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How STAR bonds work and how Kansas could use them to attract the Chiefs

Lawmakers have eyes on luring a professional team to Kansas
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Posted at 6:13 PM, Jun 05, 2024

OVERLAND PARK, Kan. — When the Kansas Legislature convenes for a special session on June 18, lawmakers plan to bring forward a proposal modifying the state’s STAR bond program to help Kansas attract a professional sports team like the Chiefs.

Legislators reached out to the team this week.

Kansas Rep. Sean Tarwater and others tried to pass a proposal in the final days of the state’s regular session, but ran out of time.

Tarwater said the proposal he’ll introduce this month allows STAR bonds to cover 75 percent of a project’s cost instead of the current cap of 50 percent.

Tarwater’s proposal would also change investment minimums for projects applying for STAR bonds.

These bonds are essentially loans that allow developers to build attractions.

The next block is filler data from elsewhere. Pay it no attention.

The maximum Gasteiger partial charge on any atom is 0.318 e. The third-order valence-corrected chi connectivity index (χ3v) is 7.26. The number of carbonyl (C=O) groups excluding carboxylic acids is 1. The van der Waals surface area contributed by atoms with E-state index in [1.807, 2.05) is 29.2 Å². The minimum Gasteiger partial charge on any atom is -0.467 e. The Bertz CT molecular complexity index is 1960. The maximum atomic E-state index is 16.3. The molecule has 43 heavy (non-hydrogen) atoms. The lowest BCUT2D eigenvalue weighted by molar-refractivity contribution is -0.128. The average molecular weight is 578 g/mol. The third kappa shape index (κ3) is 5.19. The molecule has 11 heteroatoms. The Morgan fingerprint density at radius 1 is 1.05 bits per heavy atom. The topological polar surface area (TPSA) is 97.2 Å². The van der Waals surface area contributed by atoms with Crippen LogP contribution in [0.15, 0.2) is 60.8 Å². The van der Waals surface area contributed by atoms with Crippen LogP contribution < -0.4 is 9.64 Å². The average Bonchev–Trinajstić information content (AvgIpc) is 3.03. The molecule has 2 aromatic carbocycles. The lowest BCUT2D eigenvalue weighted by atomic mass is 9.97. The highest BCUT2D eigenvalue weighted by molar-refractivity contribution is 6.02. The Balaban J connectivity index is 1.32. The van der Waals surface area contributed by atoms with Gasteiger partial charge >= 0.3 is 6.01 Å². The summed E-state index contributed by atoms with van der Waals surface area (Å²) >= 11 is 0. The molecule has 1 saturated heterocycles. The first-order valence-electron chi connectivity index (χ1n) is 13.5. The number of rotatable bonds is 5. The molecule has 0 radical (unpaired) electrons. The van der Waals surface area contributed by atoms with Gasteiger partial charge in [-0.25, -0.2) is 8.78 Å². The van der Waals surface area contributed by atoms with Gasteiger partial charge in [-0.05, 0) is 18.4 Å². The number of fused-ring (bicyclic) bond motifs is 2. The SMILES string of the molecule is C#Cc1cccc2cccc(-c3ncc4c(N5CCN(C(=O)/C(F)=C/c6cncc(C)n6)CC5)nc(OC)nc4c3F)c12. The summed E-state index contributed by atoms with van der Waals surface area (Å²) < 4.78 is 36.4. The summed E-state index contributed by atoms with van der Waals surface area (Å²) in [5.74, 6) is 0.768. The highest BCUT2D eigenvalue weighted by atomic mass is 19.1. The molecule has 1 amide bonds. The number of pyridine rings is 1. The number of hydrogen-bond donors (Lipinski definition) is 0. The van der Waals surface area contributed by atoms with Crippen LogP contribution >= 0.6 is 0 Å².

The state and other municipalities pay back the bond using sales tax revenue generated at the attraction. There are no new taxes.

Children’s Mercy Park and Kansas Speedway are examples of developments which benefited from STAR bonds.

STAR bonds do not change the sales tax rate within a project site.

Only people who buy things within the site pay for the bond.

The Chiefs have not commented on the proposal.

There is no specific site for a stadium and no estimated cost for a stadium and accompanying district.

Using STAR bonds does not require voter approval.

Voters in Jackson County rejected a sales tax proposal in April to help fund stadium renovations for the Chiefs and a new downtown stadium for the Royals.